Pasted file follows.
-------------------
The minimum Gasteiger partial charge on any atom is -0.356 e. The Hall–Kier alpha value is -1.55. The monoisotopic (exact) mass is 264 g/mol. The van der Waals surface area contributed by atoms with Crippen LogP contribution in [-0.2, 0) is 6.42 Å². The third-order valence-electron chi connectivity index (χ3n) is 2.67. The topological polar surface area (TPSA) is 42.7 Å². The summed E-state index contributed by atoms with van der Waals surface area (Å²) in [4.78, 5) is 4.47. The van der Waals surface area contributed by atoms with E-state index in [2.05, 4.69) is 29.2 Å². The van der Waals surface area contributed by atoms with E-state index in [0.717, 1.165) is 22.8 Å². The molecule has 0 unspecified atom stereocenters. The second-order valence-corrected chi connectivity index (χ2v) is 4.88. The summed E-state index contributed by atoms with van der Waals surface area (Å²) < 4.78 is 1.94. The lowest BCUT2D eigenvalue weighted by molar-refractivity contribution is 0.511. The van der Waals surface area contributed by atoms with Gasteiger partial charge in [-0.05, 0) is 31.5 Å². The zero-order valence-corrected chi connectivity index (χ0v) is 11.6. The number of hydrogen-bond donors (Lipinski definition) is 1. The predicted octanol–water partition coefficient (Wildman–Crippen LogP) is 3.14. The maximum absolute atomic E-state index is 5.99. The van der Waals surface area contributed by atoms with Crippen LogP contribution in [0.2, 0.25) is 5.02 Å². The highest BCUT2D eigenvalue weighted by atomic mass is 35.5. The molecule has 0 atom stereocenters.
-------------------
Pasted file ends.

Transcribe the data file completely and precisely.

The minimum Gasteiger partial charge on any atom is -0.356 e. The Hall–Kier alpha value is -1.55. The monoisotopic (exact) mass is 264 g/mol. The van der Waals surface area contributed by atoms with Crippen LogP contribution in [-0.2, 0) is 6.42 Å². The third-order valence-electron chi connectivity index (χ3n) is 2.67. The topological polar surface area (TPSA) is 42.7 Å². The summed E-state index contributed by atoms with van der Waals surface area (Å²) in [4.78, 5) is 4.47. The van der Waals surface area contributed by atoms with E-state index in [2.05, 4.69) is 29.2 Å². The van der Waals surface area contributed by atoms with E-state index in [0.717, 1.165) is 22.8 Å². The molecule has 0 unspecified atom stereocenters. The second-order valence-corrected chi connectivity index (χ2v) is 4.88. The summed E-state index contributed by atoms with van der Waals surface area (Å²) < 4.78 is 1.94. The lowest BCUT2D eigenvalue weighted by molar-refractivity contribution is 0.511. The van der Waals surface area contributed by atoms with Gasteiger partial charge in [-0.05, 0) is 31.5 Å². The zero-order valence-corrected chi connectivity index (χ0v) is 11.6. The number of hydrogen-bond donors (Lipinski definition) is 1. The predicted octanol–water partition coefficient (Wildman–Crippen LogP) is 3.14. The maximum absolute atomic E-state index is 5.99. The van der Waals surface area contributed by atoms with Crippen LogP contribution in [0.2, 0.25) is 5.02 Å². The highest BCUT2D eigenvalue weighted by atomic mass is 35.5. The molecule has 0 atom stereocenters.